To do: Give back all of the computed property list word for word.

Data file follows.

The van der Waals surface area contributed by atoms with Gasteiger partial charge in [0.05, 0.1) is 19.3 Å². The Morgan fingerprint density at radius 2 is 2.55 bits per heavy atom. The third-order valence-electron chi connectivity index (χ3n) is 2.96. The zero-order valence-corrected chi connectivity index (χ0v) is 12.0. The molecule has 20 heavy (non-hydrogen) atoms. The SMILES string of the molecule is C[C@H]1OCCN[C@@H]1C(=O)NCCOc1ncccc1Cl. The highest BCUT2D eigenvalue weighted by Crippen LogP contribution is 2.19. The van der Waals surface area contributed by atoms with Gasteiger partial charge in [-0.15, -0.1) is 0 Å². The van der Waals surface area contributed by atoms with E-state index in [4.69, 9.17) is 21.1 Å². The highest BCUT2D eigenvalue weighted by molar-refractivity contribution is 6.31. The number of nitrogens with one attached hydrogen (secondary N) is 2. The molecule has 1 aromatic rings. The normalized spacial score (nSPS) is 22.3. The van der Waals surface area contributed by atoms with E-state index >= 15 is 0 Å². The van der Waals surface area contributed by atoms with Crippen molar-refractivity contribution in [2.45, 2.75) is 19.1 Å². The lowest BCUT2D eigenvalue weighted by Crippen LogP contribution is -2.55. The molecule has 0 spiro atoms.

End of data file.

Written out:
The van der Waals surface area contributed by atoms with Gasteiger partial charge in [0.05, 0.1) is 19.3 Å². The Morgan fingerprint density at radius 2 is 2.55 bits per heavy atom. The third-order valence-electron chi connectivity index (χ3n) is 2.96. The zero-order valence-corrected chi connectivity index (χ0v) is 12.0. The molecule has 20 heavy (non-hydrogen) atoms. The SMILES string of the molecule is C[C@H]1OCCN[C@@H]1C(=O)NCCOc1ncccc1Cl. The highest BCUT2D eigenvalue weighted by Crippen LogP contribution is 2.19. The van der Waals surface area contributed by atoms with Gasteiger partial charge in [-0.15, -0.1) is 0 Å². The van der Waals surface area contributed by atoms with E-state index in [4.69, 9.17) is 21.1 Å². The highest BCUT2D eigenvalue weighted by molar-refractivity contribution is 6.31. The number of nitrogens with one attached hydrogen (secondary N) is 2. The molecule has 1 aromatic rings. The normalized spacial score (nSPS) is 22.3. The van der Waals surface area contributed by atoms with E-state index >= 15 is 0 Å². The van der Waals surface area contributed by atoms with Crippen molar-refractivity contribution in [2.45, 2.75) is 19.1 Å². The lowest BCUT2D eigenvalue weighted by Crippen LogP contribution is -2.55. The molecule has 0 spiro atoms.